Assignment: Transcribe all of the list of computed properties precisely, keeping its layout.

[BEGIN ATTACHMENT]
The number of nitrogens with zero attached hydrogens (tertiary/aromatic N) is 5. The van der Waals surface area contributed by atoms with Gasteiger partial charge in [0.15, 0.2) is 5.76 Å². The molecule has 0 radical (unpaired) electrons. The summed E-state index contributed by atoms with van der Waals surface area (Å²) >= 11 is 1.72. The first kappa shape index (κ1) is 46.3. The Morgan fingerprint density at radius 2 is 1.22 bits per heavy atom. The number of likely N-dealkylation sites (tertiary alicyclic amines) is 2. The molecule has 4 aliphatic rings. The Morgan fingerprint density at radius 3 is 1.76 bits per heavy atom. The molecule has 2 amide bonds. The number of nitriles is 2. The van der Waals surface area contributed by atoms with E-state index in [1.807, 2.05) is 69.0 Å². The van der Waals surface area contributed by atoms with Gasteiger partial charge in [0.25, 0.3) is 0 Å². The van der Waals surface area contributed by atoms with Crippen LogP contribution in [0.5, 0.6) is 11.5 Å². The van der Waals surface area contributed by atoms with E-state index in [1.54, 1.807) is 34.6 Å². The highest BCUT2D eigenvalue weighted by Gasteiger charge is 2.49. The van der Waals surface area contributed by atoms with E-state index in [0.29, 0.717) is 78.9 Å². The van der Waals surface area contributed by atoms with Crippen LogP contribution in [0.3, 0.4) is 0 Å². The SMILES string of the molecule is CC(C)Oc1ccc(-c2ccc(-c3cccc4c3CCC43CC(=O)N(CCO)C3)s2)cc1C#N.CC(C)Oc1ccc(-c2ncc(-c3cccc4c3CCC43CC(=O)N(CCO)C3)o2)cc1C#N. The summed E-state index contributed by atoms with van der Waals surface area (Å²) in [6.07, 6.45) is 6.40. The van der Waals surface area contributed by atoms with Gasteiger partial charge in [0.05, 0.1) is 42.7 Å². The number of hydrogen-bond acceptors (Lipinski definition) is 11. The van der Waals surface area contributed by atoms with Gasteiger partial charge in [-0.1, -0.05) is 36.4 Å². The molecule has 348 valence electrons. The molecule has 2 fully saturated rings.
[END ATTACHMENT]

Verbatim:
The number of nitrogens with zero attached hydrogens (tertiary/aromatic N) is 5. The van der Waals surface area contributed by atoms with Gasteiger partial charge in [0.15, 0.2) is 5.76 Å². The molecule has 0 radical (unpaired) electrons. The summed E-state index contributed by atoms with van der Waals surface area (Å²) >= 11 is 1.72. The first kappa shape index (κ1) is 46.3. The Morgan fingerprint density at radius 2 is 1.22 bits per heavy atom. The number of likely N-dealkylation sites (tertiary alicyclic amines) is 2. The molecule has 4 aliphatic rings. The Morgan fingerprint density at radius 3 is 1.76 bits per heavy atom. The molecule has 2 amide bonds. The number of nitriles is 2. The van der Waals surface area contributed by atoms with E-state index in [1.807, 2.05) is 69.0 Å². The van der Waals surface area contributed by atoms with Gasteiger partial charge in [0.25, 0.3) is 0 Å². The van der Waals surface area contributed by atoms with Crippen LogP contribution in [0.5, 0.6) is 11.5 Å². The van der Waals surface area contributed by atoms with E-state index in [1.54, 1.807) is 34.6 Å². The highest BCUT2D eigenvalue weighted by Gasteiger charge is 2.49. The van der Waals surface area contributed by atoms with E-state index in [0.29, 0.717) is 78.9 Å². The van der Waals surface area contributed by atoms with Crippen LogP contribution in [0.3, 0.4) is 0 Å². The SMILES string of the molecule is CC(C)Oc1ccc(-c2ccc(-c3cccc4c3CCC43CC(=O)N(CCO)C3)s2)cc1C#N.CC(C)Oc1ccc(-c2ncc(-c3cccc4c3CCC43CC(=O)N(CCO)C3)o2)cc1C#N. The summed E-state index contributed by atoms with van der Waals surface area (Å²) in [6.07, 6.45) is 6.40. The van der Waals surface area contributed by atoms with Gasteiger partial charge in [0.05, 0.1) is 42.7 Å². The number of hydrogen-bond acceptors (Lipinski definition) is 11. The van der Waals surface area contributed by atoms with Gasteiger partial charge in [-0.1, -0.05) is 36.4 Å². The molecule has 348 valence electrons. The molecule has 2 fully saturated rings.